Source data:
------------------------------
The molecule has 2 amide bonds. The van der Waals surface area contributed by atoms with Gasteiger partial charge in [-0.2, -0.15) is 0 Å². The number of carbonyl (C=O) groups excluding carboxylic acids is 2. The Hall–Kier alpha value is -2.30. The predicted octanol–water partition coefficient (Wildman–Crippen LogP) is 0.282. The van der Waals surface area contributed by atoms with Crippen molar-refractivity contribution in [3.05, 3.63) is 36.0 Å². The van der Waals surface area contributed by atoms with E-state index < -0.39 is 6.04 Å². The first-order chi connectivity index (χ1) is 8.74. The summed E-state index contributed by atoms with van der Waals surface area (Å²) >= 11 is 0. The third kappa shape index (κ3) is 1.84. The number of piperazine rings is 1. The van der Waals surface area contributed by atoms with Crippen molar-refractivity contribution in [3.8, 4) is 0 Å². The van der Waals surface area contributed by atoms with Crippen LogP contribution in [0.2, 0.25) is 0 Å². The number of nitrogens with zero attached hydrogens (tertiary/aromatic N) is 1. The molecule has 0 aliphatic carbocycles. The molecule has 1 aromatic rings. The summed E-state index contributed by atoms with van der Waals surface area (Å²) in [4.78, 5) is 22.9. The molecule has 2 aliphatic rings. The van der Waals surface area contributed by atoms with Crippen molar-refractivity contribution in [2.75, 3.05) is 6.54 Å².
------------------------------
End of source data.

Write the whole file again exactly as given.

The molecule has 2 amide bonds. The van der Waals surface area contributed by atoms with Gasteiger partial charge in [-0.2, -0.15) is 0 Å². The number of carbonyl (C=O) groups excluding carboxylic acids is 2. The Hall–Kier alpha value is -2.30. The predicted octanol–water partition coefficient (Wildman–Crippen LogP) is 0.282. The van der Waals surface area contributed by atoms with Crippen molar-refractivity contribution in [3.05, 3.63) is 36.0 Å². The van der Waals surface area contributed by atoms with E-state index < -0.39 is 6.04 Å². The first-order chi connectivity index (χ1) is 8.74. The summed E-state index contributed by atoms with van der Waals surface area (Å²) >= 11 is 0. The third kappa shape index (κ3) is 1.84. The number of piperazine rings is 1. The van der Waals surface area contributed by atoms with Crippen molar-refractivity contribution in [3.8, 4) is 0 Å². The van der Waals surface area contributed by atoms with Crippen LogP contribution in [0.2, 0.25) is 0 Å². The number of nitrogens with zero attached hydrogens (tertiary/aromatic N) is 1. The molecule has 0 aliphatic carbocycles. The molecule has 1 aromatic rings. The summed E-state index contributed by atoms with van der Waals surface area (Å²) in [4.78, 5) is 22.9. The molecule has 2 aliphatic rings. The van der Waals surface area contributed by atoms with Crippen molar-refractivity contribution in [2.75, 3.05) is 6.54 Å².